According to Ford Motor Company, the current, second-generation Ford GT supercar enjoys a peak engine output on the order of 647 horsepower – nearly 100 horsepower more than its predecessor, which relied upon a supercharged, 5.4-liter V8 for motivation. With two fewer cylinders, nearly two liters less displacement, and a pair of turbochargers in place of the last GT’s twin-screw Eaton supercharger, the 3.5-liter EcoBoost V6 that lives under the bodywork of the new Ford GT is a modern masterpiece.
But is Ford’s 647-horsepower rating for the high-performance 3.5L engine accurate? Most likely, yes. That said, different dynamometers and different ambient weather conditions (temperature, humidity) will yield different testing results, which could explain – at least in part – how Brooks Weisblat’s (DragTimes) own personal 2018 Ford GT seemed to post such deflated numbers when it ran on the dyno. The test, which is documented in the video above, showed a mere 525 horsepower as measured at the wheels.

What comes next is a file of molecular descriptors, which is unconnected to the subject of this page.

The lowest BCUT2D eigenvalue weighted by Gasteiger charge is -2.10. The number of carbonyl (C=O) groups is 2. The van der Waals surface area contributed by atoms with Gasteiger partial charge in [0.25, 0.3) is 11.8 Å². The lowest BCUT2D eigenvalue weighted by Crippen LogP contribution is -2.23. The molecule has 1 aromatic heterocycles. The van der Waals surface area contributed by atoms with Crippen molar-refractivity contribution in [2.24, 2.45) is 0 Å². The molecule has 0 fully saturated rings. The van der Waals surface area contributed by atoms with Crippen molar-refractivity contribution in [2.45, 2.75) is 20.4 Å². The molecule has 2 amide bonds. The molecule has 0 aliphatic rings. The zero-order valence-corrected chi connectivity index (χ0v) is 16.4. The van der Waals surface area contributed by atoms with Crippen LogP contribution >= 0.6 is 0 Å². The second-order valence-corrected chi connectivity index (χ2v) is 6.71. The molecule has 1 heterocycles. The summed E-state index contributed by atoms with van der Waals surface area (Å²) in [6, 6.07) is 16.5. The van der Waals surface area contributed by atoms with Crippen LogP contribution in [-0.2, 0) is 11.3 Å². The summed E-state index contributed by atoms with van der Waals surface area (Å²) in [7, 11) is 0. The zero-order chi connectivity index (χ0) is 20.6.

Assuming standard drivetrain losses of 10 to 15 percent, that would suggest the engine is producing a mere 580 to 620 horsepower or so at the crankshaft – far shy of Ford’s claims.
As it turns out, though, there’s plenty more to the story. As Brooks explains above, the dyno used in this video tends to put out somewhat pessimistic numbers, and correcting the results to the popular Dynojet system results in an estimated wheel-horsepower rating of about 570 horsepower or so. Some extra parasitic loss was even introduced by the front-wheel rollers on this dyno, which were linked with the rears, meaning both sets of wheels were made to rotate.
The rolling resistance of the front axle is typically left out of RWD dyno tests, as it’s not part of the powertrain.
Ultimately, then, this dyno test can neither confirm nor refute Ford’s claim of 647 crank-horsepower for the second-generation Ford GT, and additional tests will be needed. But hey, any content featuring Ford’s stunning, carbon-fiber supercar is good content, right?